The panic that swept through the greater metropolitan areas of Gauteng earlier this week – based on the mass distribution of mischievous SMS and e-mail messages warning of a late afternoon typhoon associated with an official weather forecast that predicted the possibility of particularly violent thunderstorms across the region – prompted entirely predictable reactions in various quarters.
Victims of what was obviously a hoax vented their anger after being duped while some ICT industry pundits crowed about how the exercise proved yet again the power of the technology that they sell. Others called for regulatory controls to be imposed to avoid abuse of these messaging systems.
For those who were caught up in horrific mid-afternoon traffic jams that were later aggravated by normal rush-hour, all the anger and frustration of being involved in the gridlock was compounded by the realisation that they had been suckered.
Employers who fell for the ruse and sent staff home early to avoid "doomsday" but to fight the traffic maelstrom, vented their anger at being robbed of a few hours of productivity.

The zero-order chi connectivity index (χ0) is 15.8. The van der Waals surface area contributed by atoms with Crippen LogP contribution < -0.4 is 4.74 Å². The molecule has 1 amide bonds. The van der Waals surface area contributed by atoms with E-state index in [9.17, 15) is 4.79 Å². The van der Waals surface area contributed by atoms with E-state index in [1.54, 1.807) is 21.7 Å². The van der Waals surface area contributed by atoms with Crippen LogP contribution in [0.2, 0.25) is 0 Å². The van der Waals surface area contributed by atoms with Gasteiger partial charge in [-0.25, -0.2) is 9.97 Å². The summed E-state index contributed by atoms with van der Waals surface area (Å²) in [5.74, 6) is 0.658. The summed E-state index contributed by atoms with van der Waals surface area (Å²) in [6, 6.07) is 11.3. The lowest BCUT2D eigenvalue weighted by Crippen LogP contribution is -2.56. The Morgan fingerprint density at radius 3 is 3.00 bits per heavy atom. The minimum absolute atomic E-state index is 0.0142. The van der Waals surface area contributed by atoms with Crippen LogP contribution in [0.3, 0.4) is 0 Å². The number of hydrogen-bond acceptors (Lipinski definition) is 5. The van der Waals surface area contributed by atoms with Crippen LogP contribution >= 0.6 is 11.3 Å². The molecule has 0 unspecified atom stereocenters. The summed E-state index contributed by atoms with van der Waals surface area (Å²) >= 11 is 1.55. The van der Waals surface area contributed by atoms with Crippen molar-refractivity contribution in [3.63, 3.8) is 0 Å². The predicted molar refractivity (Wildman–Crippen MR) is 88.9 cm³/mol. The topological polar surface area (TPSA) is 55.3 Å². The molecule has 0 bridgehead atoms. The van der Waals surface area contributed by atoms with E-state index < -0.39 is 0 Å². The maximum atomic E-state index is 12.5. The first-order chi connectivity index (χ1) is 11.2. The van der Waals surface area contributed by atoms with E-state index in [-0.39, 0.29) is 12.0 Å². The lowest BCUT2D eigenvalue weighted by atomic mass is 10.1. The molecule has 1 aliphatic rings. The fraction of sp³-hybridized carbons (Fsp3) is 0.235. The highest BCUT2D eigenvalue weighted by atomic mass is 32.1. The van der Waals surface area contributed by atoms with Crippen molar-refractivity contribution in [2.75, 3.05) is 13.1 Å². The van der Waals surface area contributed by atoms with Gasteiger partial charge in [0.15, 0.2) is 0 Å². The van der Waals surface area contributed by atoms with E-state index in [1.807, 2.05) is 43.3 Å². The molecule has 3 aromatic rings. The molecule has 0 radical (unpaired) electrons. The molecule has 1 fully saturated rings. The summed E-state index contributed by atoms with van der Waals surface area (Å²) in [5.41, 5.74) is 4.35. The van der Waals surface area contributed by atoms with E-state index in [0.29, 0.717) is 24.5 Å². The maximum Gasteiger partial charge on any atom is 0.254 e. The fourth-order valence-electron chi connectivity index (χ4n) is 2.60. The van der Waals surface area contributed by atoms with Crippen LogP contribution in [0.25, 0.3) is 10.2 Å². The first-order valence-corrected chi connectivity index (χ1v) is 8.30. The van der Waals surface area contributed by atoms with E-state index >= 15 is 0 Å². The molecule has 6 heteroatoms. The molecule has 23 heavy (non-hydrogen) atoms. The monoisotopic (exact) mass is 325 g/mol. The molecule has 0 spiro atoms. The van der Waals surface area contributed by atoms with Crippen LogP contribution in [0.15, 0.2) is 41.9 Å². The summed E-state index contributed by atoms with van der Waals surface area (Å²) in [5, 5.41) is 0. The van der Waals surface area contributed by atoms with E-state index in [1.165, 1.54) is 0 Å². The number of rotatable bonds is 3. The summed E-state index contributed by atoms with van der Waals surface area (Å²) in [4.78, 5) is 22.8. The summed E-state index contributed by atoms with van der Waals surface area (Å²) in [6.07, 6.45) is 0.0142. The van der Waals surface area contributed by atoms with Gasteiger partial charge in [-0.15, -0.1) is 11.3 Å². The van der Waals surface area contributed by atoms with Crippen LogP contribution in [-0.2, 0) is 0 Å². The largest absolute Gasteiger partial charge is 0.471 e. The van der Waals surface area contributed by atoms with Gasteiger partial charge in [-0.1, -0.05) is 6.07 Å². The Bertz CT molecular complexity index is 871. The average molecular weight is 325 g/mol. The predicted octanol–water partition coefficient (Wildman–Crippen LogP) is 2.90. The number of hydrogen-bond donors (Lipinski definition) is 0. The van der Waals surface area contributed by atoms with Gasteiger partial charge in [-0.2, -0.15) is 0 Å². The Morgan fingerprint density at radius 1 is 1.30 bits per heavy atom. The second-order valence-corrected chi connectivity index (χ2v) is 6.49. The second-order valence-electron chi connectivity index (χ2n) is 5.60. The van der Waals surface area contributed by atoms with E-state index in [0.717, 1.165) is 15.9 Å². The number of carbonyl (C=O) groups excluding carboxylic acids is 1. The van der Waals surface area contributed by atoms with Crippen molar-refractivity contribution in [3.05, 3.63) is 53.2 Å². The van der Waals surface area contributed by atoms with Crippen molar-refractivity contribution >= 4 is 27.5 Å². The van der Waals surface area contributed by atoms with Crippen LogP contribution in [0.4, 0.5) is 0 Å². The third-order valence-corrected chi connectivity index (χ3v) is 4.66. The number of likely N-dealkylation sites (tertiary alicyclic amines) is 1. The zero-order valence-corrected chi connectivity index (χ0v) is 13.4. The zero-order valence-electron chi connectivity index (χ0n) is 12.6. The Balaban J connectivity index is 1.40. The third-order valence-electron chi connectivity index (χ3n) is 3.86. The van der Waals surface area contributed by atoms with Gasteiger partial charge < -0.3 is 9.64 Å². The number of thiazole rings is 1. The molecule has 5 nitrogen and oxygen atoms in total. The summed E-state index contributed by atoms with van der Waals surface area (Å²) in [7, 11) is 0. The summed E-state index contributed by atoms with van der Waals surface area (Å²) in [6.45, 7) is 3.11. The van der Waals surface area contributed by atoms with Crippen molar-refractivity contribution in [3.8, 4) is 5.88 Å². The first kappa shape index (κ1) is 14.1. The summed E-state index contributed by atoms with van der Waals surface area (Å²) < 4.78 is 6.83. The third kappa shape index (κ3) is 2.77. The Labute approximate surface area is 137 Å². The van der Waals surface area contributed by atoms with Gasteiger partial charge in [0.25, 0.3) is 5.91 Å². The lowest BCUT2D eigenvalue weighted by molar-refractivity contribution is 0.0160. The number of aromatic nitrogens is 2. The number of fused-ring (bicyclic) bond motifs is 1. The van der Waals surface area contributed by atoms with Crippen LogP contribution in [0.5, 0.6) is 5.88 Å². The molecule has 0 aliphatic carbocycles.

All very predictable, really. And nothing new. Since the dawn of time communication in one form or another has been at the heart of virtually every action and reaction known to man.
While technology has dramatically altered the scale and reach of so-called communication, the very essence of communication is and always will be in the content – the information contained in whatever medium is chosen to communicate.
History is littered with gullible people who acted, reacted or ignored information without taking the time or trouble to check it out – regardless of how they received or came across the information.
Even in the days when "word of mouth" was the only option and even later when "snail mail" was king of communication, people fell prey to what we seem to think is a new, technology-inspired curse called "spam".
The cell phone and Internet may have altered the speed and scale of distribution, but nothing much else has changed.
And the real lesson? Information, regardless of how it may be received, is virtually useless until it’s turned into fact.
– David Bryant